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* Job ads jump most in over four years, housing stays strong
* Underpins expectations RBA to hold rates steady on Tuesday
* GDP data due Wednesday expected to show economy grew 2.6 pct (Adds detail, housing data, analyst comment)
By Wayne Cole
SYDNEY, March 3 (Reuters) - Australian job advertisements in newspapers and on the Internet jumped by the most in over four years in February, a rare piece of goods news on employment that presages a pick-up in hiring after months of weakness.
A survey by the Australia and New Zealand Banking Group out on Monday showed job advertisements rose 5.1 percent in February, from January, with all the gains coming in internet ads.
"The job ads data, inasmuch as they encapsulate broad labour demand, deserve the most attention, and corroborate the range of other indicators which have suggested modest improvement in the labour market," said Michael Turner, a strategist at RBC Capital Markets.
The jump in ads contrasts markedly with recent announcement of planned job losses at some high profile companies and an increase in the official unemployment rate to a decade peak of 6 percent in January.
It will also be a comfort to the Reserve Bank of Australia (RBA) ahead of its March policy meeting on Tuesday.
The central bank is considered almost certain to hold rates at a record low of 2.5 percent, where they have been since a cut last August. Last month the bank closed the door on further easing saying evidence of a strength in housing and consumption argued for a period of steady policy.
A Reuters poll of 19 economists found all expected a steady outcome, but were more divided on the direction of the next move with five tipping a cut and 13 looking for a hike.
Other data out on Monday tended to support the RBA's optimism on the economy.
Home prices across Australia's major cities steadied in February after a run of strong gains. Figures from property consultant RPData-Rismark showed overall dwelling prices were up 9.5 percent compared to February last year, led by 14.1 percent growth in Sydney.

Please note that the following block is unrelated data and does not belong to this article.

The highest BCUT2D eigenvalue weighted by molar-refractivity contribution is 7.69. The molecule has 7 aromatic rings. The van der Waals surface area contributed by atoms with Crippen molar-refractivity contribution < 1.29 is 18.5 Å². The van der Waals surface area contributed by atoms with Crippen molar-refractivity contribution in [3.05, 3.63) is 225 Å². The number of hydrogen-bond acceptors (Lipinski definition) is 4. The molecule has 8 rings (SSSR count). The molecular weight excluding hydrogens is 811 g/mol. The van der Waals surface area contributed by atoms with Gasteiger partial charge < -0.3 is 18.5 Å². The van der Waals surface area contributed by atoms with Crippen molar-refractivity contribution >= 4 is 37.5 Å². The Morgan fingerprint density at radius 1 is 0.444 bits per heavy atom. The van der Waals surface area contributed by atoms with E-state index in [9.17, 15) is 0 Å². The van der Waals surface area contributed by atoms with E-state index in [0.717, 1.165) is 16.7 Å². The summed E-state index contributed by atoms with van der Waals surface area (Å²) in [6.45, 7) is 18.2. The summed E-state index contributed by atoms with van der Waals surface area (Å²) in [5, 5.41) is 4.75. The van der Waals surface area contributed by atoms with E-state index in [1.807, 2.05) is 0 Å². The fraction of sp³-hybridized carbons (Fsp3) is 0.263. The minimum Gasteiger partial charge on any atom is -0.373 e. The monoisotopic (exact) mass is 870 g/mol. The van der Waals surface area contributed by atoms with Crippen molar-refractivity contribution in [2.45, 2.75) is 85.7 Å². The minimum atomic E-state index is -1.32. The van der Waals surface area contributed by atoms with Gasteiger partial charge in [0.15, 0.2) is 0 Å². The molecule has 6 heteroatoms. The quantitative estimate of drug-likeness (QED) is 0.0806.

The Housing Industry Association reported sales of new homes rose 0.5 percent in January, putting them up 17 percent on the same month last year.
The strength of home prices has boosted household wealth and underpinned firmer spending in recent months, while also laying the foundation for a revival in home building. The latter is urgently needed to help offset a slowdown in once red-hot mining investment.
Business investment fell sharply last quarter and likely took a chunk out of economic growth. Figures for gross domestic product (GDP) are due out on Wednesday which is expected to show the economy expanded by 0.7 percent in the fourth quarter of last year, compared to the previous quarter.
Growth for the year is seen picking up to 2.6 percent, from 2.3 percent, thanks chiefly to strength in exports as past spending on mines boosts production.
Data out on Monday showed businesses overall reported better sales and profits for the fourth quarter, though there were wide differences between sectors. While gross profits at manufacturers slipped, mining, construction and wholesale trade all made more money.
They were also paying more with the total bill for wages and salaries rising a healthy 1.1 percent in the fourth quarter, boosting household incomes.
Diana Mousina, an economist at Commonwealth Bank of Australia, noted annual profit growth was the highest since late 2010 and will lift nominal, or current price, GDP.
"Nominal outcomes are important because we all live in the nominal economy," said Mousina. "It is our experience with the prices we pay and the wages we earn. Businesses will benefit from rising revenues because it encourages labour hiring and capital expenditure." (Reporting by Wayne Cole; Editing by Eric Meijer)